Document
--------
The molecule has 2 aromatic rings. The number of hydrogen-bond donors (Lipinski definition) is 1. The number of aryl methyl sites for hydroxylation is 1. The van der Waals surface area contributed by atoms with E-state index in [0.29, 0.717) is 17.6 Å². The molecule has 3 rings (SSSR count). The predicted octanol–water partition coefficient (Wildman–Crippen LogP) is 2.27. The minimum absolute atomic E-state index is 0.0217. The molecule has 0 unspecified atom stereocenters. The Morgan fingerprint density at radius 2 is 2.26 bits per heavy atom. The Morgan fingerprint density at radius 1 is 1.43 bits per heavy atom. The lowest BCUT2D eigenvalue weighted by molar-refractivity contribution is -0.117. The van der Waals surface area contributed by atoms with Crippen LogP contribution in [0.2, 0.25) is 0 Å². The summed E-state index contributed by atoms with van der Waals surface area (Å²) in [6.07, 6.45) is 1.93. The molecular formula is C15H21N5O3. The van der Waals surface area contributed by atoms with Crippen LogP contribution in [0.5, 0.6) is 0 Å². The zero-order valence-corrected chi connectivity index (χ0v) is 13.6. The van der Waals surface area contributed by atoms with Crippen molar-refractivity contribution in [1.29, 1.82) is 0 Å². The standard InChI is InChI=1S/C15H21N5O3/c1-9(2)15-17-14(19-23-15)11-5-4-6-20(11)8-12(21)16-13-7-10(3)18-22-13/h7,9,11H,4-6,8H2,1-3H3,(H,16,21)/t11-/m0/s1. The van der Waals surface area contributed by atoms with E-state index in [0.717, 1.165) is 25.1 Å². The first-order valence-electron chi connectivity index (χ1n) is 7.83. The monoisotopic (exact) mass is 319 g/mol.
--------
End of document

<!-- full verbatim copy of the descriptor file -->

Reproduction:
The molecule has 2 aromatic rings. The number of hydrogen-bond donors (Lipinski definition) is 1. The number of aryl methyl sites for hydroxylation is 1. The van der Waals surface area contributed by atoms with E-state index in [0.29, 0.717) is 17.6 Å². The molecule has 3 rings (SSSR count). The predicted octanol–water partition coefficient (Wildman–Crippen LogP) is 2.27. The minimum absolute atomic E-state index is 0.0217. The molecule has 0 unspecified atom stereocenters. The Morgan fingerprint density at radius 2 is 2.26 bits per heavy atom. The Morgan fingerprint density at radius 1 is 1.43 bits per heavy atom. The lowest BCUT2D eigenvalue weighted by molar-refractivity contribution is -0.117. The van der Waals surface area contributed by atoms with Crippen LogP contribution in [0.2, 0.25) is 0 Å². The summed E-state index contributed by atoms with van der Waals surface area (Å²) in [6.07, 6.45) is 1.93. The molecular formula is C15H21N5O3. The van der Waals surface area contributed by atoms with Crippen LogP contribution in [0.5, 0.6) is 0 Å². The zero-order valence-corrected chi connectivity index (χ0v) is 13.6. The van der Waals surface area contributed by atoms with Crippen molar-refractivity contribution in [1.29, 1.82) is 0 Å². The standard InChI is InChI=1S/C15H21N5O3/c1-9(2)15-17-14(19-23-15)11-5-4-6-20(11)8-12(21)16-13-7-10(3)18-22-13/h7,9,11H,4-6,8H2,1-3H3,(H,16,21)/t11-/m0/s1. The van der Waals surface area contributed by atoms with E-state index in [0.717, 1.165) is 25.1 Å². The first-order valence-electron chi connectivity index (χ1n) is 7.83. The monoisotopic (exact) mass is 319 g/mol.